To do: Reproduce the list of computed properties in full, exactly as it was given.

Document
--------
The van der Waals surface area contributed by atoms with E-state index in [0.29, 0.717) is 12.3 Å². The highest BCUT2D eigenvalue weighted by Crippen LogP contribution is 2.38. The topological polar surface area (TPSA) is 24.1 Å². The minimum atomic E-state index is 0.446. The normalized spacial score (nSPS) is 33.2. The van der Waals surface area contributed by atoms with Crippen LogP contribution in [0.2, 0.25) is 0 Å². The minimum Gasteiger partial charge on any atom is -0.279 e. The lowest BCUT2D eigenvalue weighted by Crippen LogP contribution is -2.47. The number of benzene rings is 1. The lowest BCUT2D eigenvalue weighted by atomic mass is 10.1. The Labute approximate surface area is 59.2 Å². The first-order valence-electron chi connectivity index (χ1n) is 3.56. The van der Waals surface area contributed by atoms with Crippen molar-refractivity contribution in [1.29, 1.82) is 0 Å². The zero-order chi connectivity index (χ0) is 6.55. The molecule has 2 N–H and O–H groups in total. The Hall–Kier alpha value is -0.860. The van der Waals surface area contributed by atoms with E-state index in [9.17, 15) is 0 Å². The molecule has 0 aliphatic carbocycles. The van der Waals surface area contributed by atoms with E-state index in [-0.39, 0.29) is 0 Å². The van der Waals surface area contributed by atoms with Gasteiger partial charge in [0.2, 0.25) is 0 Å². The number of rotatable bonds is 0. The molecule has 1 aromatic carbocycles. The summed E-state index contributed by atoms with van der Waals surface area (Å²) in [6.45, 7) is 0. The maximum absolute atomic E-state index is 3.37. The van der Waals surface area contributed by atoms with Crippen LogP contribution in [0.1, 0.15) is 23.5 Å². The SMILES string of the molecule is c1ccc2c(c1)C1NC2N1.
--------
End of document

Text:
The van der Waals surface area contributed by atoms with E-state index in [0.29, 0.717) is 12.3 Å². The highest BCUT2D eigenvalue weighted by Crippen LogP contribution is 2.38. The topological polar surface area (TPSA) is 24.1 Å². The minimum atomic E-state index is 0.446. The normalized spacial score (nSPS) is 33.2. The van der Waals surface area contributed by atoms with Crippen LogP contribution in [0.2, 0.25) is 0 Å². The minimum Gasteiger partial charge on any atom is -0.279 e. The lowest BCUT2D eigenvalue weighted by Crippen LogP contribution is -2.47. The number of benzene rings is 1. The lowest BCUT2D eigenvalue weighted by atomic mass is 10.1. The Labute approximate surface area is 59.2 Å². The first-order valence-electron chi connectivity index (χ1n) is 3.56. The van der Waals surface area contributed by atoms with Crippen molar-refractivity contribution in [1.29, 1.82) is 0 Å². The zero-order chi connectivity index (χ0) is 6.55. The molecule has 2 N–H and O–H groups in total. The Hall–Kier alpha value is -0.860. The van der Waals surface area contributed by atoms with E-state index in [9.17, 15) is 0 Å². The molecule has 0 aliphatic carbocycles. The van der Waals surface area contributed by atoms with E-state index in [-0.39, 0.29) is 0 Å². The van der Waals surface area contributed by atoms with Gasteiger partial charge in [0.2, 0.25) is 0 Å². The number of rotatable bonds is 0. The molecule has 1 aromatic carbocycles. The summed E-state index contributed by atoms with van der Waals surface area (Å²) in [6.45, 7) is 0. The maximum absolute atomic E-state index is 3.37. The van der Waals surface area contributed by atoms with Crippen LogP contribution in [0.1, 0.15) is 23.5 Å². The SMILES string of the molecule is c1ccc2c(c1)C1NC2N1.